Podcast: Play in new window | Download
by Master isolated image on Freedigitalphoto.com
Hay, I found an instant, quick fix to post-traumatic stress… Not really. But there are many tools we can use to grow and work toward—and achieve—success over PTSD.
One of the coping mechanisms in PTS is to avoid memories. At times this may be necessary. But at some point we will need to deal with our past. We can equip ourselves with tools to help with this process.
This week we take a look at the role running can play in the recovery process.
We will discuss:
- The brain and body in stress (and post-traumatic stress): hormones, steroids and the body/brain connection (see Episode 001 – Post Traumatic Stress: It’s not just in your head).
- The brain and body while running
- How much running? According to Dr. Otto, blood levels of brain-derived neurotrophic factor (BDNF), increase after about 30-40 min of running. But this is not the only benefit!
- Prolonged Exposure Therapy
- Other benefits – besides the physical and psychological: goal achievement, causes, comradery.
- What about those that cannot run? Perhaps it is best if we not focus on what we can do and consider whatever we can do right now. I share my own struggle with not being able to run or do other intense physical activity because of my lungs.
Article, “Running Back From Hell”, http://www.runnersworld.com/runners-stories/running-back-from-hell?page=sing
Team Red, White, and Blue – helps service members transition http://teamrwb.org/
STRONG STAR (South Texas Research Organizational Network Guiding Studies on Trauma and Resilience) http://delta.uthscsa.edu/strongstar/
Question: Have you found exercise to be beneficial? Please join the discussion. Your experience can help or encourage others.
When we feel stress we are experiencing the effect of the chemicals in our bodies involved in the stress response. Cortisol is one of the key chemical hormones involved in our body’s response to stress. It also plays an important role in the normal function of many systems in our body’s. The levels normally fluctuate through the day. When stress occurs our body releases a large amount to aid in the fight/flight response.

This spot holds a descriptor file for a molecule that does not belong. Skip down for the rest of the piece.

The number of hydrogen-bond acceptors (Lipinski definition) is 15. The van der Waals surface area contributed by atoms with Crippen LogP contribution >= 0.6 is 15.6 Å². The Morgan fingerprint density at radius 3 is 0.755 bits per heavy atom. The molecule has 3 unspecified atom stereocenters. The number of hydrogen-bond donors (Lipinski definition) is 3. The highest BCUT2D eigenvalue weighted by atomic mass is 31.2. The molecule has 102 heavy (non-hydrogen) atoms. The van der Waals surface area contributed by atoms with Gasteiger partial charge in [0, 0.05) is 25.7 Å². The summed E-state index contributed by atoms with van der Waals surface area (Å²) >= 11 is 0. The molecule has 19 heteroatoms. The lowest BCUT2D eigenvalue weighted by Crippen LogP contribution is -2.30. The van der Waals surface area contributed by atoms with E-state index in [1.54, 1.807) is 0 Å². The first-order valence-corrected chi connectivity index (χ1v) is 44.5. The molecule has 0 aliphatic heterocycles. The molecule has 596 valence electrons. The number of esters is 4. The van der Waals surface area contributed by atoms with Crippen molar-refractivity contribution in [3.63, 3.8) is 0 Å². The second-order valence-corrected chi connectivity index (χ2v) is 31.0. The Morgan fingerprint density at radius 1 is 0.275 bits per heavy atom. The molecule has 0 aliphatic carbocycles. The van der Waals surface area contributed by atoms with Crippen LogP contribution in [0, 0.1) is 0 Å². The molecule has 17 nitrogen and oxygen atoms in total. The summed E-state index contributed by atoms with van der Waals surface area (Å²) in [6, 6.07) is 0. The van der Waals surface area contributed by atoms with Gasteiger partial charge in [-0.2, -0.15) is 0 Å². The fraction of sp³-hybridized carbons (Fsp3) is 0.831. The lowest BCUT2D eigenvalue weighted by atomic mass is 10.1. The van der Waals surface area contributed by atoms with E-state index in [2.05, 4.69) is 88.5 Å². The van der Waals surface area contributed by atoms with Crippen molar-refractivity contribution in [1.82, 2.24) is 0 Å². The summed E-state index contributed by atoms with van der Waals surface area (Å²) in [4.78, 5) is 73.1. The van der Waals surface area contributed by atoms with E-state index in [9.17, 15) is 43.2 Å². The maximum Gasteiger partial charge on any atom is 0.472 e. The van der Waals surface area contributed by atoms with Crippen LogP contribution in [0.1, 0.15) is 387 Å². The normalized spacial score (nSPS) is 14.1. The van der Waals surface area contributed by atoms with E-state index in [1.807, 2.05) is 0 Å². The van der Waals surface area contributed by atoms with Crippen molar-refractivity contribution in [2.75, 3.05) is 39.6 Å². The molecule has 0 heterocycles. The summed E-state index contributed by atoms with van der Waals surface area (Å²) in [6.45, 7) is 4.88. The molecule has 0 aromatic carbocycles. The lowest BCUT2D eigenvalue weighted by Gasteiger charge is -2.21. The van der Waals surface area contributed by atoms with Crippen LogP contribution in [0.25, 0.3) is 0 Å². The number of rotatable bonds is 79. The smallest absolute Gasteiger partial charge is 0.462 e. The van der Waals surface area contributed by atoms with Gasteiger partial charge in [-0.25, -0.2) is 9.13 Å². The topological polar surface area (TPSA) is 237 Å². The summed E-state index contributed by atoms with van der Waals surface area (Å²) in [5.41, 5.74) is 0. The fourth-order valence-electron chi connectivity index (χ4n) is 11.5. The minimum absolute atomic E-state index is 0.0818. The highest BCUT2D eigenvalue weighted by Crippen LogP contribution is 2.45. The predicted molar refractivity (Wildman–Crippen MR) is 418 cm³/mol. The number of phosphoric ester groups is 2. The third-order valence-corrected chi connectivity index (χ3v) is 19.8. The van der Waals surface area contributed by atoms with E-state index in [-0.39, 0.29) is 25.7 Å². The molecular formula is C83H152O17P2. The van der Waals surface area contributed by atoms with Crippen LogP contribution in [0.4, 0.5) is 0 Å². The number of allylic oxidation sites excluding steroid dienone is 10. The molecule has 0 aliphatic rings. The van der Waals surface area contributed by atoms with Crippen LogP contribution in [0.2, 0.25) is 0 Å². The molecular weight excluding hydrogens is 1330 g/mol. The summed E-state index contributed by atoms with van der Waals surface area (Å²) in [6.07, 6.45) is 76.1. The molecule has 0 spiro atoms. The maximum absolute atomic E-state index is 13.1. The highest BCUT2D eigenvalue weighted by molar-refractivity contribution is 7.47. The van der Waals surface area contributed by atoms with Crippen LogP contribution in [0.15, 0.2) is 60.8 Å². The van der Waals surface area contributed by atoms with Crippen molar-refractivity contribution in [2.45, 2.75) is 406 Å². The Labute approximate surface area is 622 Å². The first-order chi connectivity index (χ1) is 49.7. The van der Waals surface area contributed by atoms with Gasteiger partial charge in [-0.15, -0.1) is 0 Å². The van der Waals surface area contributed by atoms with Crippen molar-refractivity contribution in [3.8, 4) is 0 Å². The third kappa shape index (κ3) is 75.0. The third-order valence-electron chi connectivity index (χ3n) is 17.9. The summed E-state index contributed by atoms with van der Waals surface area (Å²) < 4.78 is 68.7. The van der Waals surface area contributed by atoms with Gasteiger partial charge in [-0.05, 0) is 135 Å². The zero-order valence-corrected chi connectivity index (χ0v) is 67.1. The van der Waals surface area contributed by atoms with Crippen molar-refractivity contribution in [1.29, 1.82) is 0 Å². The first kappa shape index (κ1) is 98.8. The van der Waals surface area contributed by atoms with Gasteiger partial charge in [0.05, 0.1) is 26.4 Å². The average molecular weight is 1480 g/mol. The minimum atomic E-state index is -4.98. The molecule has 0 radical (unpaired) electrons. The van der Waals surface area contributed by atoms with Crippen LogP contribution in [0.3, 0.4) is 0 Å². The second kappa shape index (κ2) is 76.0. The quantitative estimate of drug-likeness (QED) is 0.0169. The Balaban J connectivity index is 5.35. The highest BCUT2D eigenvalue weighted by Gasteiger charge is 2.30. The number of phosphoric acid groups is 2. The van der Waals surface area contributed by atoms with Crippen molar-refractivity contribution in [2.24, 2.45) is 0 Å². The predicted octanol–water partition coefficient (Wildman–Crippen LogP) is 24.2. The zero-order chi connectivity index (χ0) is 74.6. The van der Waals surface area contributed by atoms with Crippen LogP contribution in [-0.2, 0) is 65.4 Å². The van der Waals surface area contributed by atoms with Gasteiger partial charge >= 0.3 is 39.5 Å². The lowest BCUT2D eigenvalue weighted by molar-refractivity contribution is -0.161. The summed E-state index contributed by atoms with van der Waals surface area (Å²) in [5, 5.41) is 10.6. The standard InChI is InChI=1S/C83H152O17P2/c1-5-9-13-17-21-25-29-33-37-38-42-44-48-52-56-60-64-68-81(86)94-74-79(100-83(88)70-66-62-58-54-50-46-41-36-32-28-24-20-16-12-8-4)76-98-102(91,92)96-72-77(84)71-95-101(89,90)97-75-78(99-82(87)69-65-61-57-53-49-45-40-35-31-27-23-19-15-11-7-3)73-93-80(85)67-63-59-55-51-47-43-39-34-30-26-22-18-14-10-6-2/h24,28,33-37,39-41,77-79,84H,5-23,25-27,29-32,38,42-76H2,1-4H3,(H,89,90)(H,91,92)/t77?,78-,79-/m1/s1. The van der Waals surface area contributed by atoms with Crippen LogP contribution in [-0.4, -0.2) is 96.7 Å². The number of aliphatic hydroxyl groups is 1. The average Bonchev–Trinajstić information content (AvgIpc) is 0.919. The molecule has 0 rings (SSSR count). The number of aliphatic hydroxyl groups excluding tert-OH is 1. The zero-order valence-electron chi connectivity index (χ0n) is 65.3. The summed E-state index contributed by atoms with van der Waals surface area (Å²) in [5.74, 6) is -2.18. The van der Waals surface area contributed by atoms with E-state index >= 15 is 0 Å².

Cortisol is an important part of a stress response. It helps our hearts beet faster, our blood vessels constricting (higher blood pressure), helps reduce inflammation, sugars (energy) to be released by the liver, and many more positive roles. All this is useful when you need to react to a fight or flight situation.
However, prolonged elevated levels of cortisol can have a negative impact on the body. We do not always need our blood pressure raised. It can interfere with our immune system and the function of insulin. It can also interfere with our ability to recall memories. Oh, did I mention, it is also credited with weight gain.
We need cortisol. We may not want to decrease its levels when we need it during a stressful task. It has an important role in keeping us safe and functioning at our best under difficult circumstances.
Research indicates that our health can benefit by lower (normal) cortisol levels when we are not facing danger. So, what can we do to help keep healthy, normal, cortisol levels throughout the day and help them return to normal after a stressful situation?
Scientists at University College London (2005) studied drinkers of black tea. They found that the cortisol levels of those who drank black tea decreased more quickly after a stressful activity then non-tea drinkers. There levels during the activity was not change. However, the black tea drinkers had a 47% decrease in cortisol 50 minutes after the activity—as opposed to a 27% decrease in non-tea drinkers.
A cup of black tea just may help us calm down after a stressful day or situation. I have friends who would agree.
Question: Have you tried tea to help you relax after a stressful situation? If so, what are your observations?